Keep me out: I like this website because it works on any type of device you have. It gives you a warning if you go on different types of social media used on a regular basis and allows you to really concentrate on your task at hand.

Youtube: Perfect for learning a new language, viewing the most recent news for that political science class, or reviewing cases for your law class. Or even just as a break, Youtube is a great place to have especially if you’re a visual person.

Songza: If you didn’t know already, the music app on your phone is also available online. When studying simply go to the concierge key, click activity and select work/studying. You’ll find a great selection of music or sounds to have as a background noise if that’s what you need.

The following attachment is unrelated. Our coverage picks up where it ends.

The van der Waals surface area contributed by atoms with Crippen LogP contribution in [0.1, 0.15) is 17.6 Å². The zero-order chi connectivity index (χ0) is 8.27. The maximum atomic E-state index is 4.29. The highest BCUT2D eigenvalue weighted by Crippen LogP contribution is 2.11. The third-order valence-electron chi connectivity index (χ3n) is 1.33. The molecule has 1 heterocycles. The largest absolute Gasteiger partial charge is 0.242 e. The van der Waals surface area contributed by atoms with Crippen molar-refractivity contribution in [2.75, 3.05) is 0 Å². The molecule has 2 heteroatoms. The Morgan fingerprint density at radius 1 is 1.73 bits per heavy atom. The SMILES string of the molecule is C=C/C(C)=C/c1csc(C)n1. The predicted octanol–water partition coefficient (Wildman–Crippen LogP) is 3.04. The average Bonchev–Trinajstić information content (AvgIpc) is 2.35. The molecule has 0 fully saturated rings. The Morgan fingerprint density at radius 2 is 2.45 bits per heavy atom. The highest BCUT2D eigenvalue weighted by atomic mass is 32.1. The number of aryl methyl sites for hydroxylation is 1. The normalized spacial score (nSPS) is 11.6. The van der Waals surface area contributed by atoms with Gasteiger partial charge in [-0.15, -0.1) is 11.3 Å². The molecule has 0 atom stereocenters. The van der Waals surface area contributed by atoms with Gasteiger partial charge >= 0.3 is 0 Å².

Rate my Professor: Not sure what to expect for your next class? Want to warn people about a certain prof? This is the place to go! Whether you loved you prof, hated them, this is where students gather to release information about classes they have taken. Let’s just hope that the profs you get are the good ones.

Linked In: The professional Facebook. Need I say more? Connections people, connections.

Pocket: Forget the bookmarks on your computer. Download Pocket to be able to access any file you save on any device at any time.

Mint: Want to make sure that you don’t go over your budget? Want to know if you can splurge on that doughnut, or those shoes? This is the website that allows you to have all your bank accounts managed and alert you of any purchase you’ve made, what you’ve saved, if there’s been any unwarranted activities, etc. This site is awesome! It’s also an app, so you have all the info on the go.